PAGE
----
“The main application with lasers is in 2D flat sheet cutting,” Loeffler Löffler said. “This market is close to being saturated. The fabrication companies need to move into 3D laser work like tube or formed parts and need to move into laser welding of sheet metal structures. Dollar-wise, this will be one of the largest and steady growth areas for lasers. Due to our life expectancy increasing, the global need for medical implants and others will grow — and with it laser demand. The real new kid on the block, ultrashort pulse lasers in different wavelengths, will mean the biggest change to engineering, products and our lives.”
Löffler also leads LIA’s Laser Running Club, which started four years ago. This year’s morning “Run with the President” is an official part of the program, “and all of us are very happy,” he enthused. “During the runs we talk about what is new in lasers” as well as more general topics. “We are all friends after one run and start working together to get lasers to the next level.”
A Schawlow First
Prof. Dr. Ursula Keller, this year’s recipient of the Arthur L. Schawlow Award, is the first woman to win the honor. Keller, a pioneer in ultrafast laser research, will be presented with the award during Wednesday’s awards luncheon.
“My fundamental mission is to explore and push the frontiers in ultrafast science and technology, using interdisciplinary understanding of the physics of lasers, semiconductors and measurement technologies,” Keller said of her work. “One of my current focuses is on high average power ultrafast lasers, where we push the performance frontier with SESAM mode-locked thin-disk lasers into the multi-100 W average output power regime.”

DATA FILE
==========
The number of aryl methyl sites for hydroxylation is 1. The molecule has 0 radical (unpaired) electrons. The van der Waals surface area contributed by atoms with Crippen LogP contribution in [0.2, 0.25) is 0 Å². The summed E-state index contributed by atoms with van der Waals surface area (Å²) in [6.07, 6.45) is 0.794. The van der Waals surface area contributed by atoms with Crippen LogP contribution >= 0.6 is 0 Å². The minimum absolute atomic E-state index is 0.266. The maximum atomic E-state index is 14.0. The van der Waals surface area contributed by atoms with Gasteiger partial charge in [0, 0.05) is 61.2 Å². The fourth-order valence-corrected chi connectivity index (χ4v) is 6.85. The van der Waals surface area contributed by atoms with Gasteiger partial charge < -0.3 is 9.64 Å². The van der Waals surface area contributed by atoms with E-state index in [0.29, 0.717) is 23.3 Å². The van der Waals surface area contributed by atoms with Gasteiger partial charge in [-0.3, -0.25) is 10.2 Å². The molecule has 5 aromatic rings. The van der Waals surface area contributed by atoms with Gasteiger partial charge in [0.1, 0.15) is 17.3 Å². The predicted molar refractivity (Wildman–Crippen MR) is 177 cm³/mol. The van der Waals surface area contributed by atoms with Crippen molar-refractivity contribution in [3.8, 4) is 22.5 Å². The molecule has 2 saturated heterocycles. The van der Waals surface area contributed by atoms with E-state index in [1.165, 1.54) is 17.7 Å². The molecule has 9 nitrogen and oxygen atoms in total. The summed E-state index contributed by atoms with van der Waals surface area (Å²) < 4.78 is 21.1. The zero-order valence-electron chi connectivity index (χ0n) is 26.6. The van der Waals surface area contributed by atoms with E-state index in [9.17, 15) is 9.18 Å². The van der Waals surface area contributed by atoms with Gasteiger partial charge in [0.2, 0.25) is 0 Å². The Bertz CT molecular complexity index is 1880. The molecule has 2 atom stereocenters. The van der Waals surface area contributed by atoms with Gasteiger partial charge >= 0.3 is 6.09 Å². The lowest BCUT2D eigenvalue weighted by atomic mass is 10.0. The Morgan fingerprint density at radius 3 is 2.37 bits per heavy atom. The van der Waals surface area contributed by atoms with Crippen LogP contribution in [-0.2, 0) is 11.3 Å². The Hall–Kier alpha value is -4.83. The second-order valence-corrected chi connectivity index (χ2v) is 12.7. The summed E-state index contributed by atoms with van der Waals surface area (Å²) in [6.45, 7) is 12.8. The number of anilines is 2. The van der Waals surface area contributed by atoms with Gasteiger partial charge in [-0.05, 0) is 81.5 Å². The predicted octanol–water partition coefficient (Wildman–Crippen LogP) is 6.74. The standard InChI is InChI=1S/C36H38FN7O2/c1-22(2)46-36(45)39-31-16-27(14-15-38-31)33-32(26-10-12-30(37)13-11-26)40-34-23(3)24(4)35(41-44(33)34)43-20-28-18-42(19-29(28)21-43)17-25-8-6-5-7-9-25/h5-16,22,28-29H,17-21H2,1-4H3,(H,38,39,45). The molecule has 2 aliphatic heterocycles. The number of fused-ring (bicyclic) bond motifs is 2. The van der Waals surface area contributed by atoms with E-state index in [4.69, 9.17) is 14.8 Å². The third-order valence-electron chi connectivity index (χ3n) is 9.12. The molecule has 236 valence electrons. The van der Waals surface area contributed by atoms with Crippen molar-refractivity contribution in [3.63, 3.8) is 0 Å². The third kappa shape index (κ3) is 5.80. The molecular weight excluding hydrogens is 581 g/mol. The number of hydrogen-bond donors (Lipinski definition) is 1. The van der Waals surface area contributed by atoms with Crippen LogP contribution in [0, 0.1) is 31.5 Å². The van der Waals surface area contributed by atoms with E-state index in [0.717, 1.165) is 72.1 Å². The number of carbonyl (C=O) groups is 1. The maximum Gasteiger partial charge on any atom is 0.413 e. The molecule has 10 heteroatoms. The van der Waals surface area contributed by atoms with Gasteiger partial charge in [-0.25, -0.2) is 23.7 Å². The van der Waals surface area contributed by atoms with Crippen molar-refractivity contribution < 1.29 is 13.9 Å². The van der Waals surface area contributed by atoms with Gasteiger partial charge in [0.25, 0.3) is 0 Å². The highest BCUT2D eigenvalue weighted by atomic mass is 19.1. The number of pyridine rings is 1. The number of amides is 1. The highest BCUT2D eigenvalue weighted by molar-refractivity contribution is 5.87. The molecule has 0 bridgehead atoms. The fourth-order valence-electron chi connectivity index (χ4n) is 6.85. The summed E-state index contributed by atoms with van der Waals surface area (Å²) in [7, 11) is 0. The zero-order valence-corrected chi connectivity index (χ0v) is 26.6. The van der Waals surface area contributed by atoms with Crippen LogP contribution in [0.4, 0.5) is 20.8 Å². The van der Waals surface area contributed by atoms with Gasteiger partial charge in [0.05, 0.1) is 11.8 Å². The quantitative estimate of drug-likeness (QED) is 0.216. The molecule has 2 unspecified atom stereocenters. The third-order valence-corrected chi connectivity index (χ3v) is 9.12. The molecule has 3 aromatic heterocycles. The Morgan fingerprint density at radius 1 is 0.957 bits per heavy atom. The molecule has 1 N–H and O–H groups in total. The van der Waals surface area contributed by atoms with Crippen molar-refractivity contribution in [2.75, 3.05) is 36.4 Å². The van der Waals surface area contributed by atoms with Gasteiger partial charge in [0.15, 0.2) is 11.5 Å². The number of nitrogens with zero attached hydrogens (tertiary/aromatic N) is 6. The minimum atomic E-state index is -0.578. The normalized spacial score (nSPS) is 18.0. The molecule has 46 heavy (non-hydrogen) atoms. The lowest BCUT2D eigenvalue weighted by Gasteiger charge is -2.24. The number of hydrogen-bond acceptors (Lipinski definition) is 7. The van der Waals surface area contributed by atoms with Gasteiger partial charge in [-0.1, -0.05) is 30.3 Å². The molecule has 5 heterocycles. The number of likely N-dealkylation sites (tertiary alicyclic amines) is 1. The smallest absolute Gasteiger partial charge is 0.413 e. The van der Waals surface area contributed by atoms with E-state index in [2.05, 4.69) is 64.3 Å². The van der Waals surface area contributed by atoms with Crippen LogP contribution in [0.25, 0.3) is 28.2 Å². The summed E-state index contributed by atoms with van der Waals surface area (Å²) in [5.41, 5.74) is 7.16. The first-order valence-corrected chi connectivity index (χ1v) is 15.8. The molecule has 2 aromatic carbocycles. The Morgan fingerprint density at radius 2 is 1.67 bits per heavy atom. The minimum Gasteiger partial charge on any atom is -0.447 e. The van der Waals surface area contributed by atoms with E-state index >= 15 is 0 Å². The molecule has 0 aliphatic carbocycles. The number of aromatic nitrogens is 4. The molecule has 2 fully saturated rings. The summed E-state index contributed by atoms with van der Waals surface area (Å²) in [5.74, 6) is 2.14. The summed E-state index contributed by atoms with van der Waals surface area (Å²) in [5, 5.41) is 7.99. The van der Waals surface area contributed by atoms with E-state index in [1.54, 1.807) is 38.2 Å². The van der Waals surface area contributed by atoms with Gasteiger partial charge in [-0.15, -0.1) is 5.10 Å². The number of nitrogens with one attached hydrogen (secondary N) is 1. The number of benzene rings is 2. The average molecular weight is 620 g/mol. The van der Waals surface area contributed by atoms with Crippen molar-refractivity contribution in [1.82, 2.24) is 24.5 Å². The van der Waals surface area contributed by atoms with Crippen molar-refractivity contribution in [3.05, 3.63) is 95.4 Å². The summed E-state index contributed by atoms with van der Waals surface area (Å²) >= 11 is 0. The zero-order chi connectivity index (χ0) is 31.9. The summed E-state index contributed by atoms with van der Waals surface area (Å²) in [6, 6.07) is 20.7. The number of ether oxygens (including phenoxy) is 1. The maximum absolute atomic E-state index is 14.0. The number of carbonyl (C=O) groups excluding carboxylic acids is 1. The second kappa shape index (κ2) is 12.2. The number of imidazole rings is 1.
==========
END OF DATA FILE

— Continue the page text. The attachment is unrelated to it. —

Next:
Löffler remembers hearing her speak about 10 years ago. “Listening to her talk, presented in such an energetic way, will always be in my memory. (She) has seen already, in a very early stage, the potential of disk laser-based resonators for ultrashort pulse lasers.”
Keller has also blazed a trail for female laser researchers. “Laser science and technology is traditionally a very male-dominated field, probably because it comes from electrical engineering and physics,” she explains. “I hope we can attract more women into these areas in the near future because we cannot afford to keep losing half of our young talent pool. I always loved lasers, and I very much have enjoyed building and improving them.”
Kowalick has noticed a change in industry attitudes: “Speaking for Germany, there clearly is a positive trend in research. Many programs in lasers and photonics are increasingly addressing women and actively seek to attract women to pursue related studies. There is also a positive tendency in the number of PhD students and in their representation at conferences. This year’s ICALEO is a very good example. It is striking that an increasing number of women have taken a prominent role, for example as session chairs.”
ICALEO Leads the Field
For the 32nd year, LIA’s industry-leading conference will bring together top minds from many areas of laser research, bridging the gap between traditional and cutting-edge practices.
That’s certainly clear in Pflueger’s Materials Processing Conference, during which about 40 percent of the presentations will focus on welding, 40 percent on additive manufacturing and 20 percent on other realms. In keeping with the idea of starting with a flourish, she’s put together an LMP plenary session on Monday at 1:30 pm “instead of the afternoon breaking up into four or five different tracks” from the get-go. The four talks in that time slot will range from Advanced Welding Techniques with Optimized Accessories for High Brightness 1 μm Lasers to Vertical-Down Hybrid Welding in Ship Building – The Next Innovation Step.
Taking on this new role has reiterated to Pflueger the eye-opening experience of ICALEO. “I saw that there were really exciting things going on in welding. There are many new things on diagnostics and welding and understanding how the weld works.” She’s mostly looking forward to Raskar’s opening presentation as a perfect example of how ICALEO can get attendees “looking outside our own material processing world.”
That said, ICALEO “continues to be the biggest and most important laser material processing conference,” she asserted. “It’s all because the speakers are motivated, and they can meet great people there and have good discussion.”
For more information or to register to attend, visit www.icaleo.org.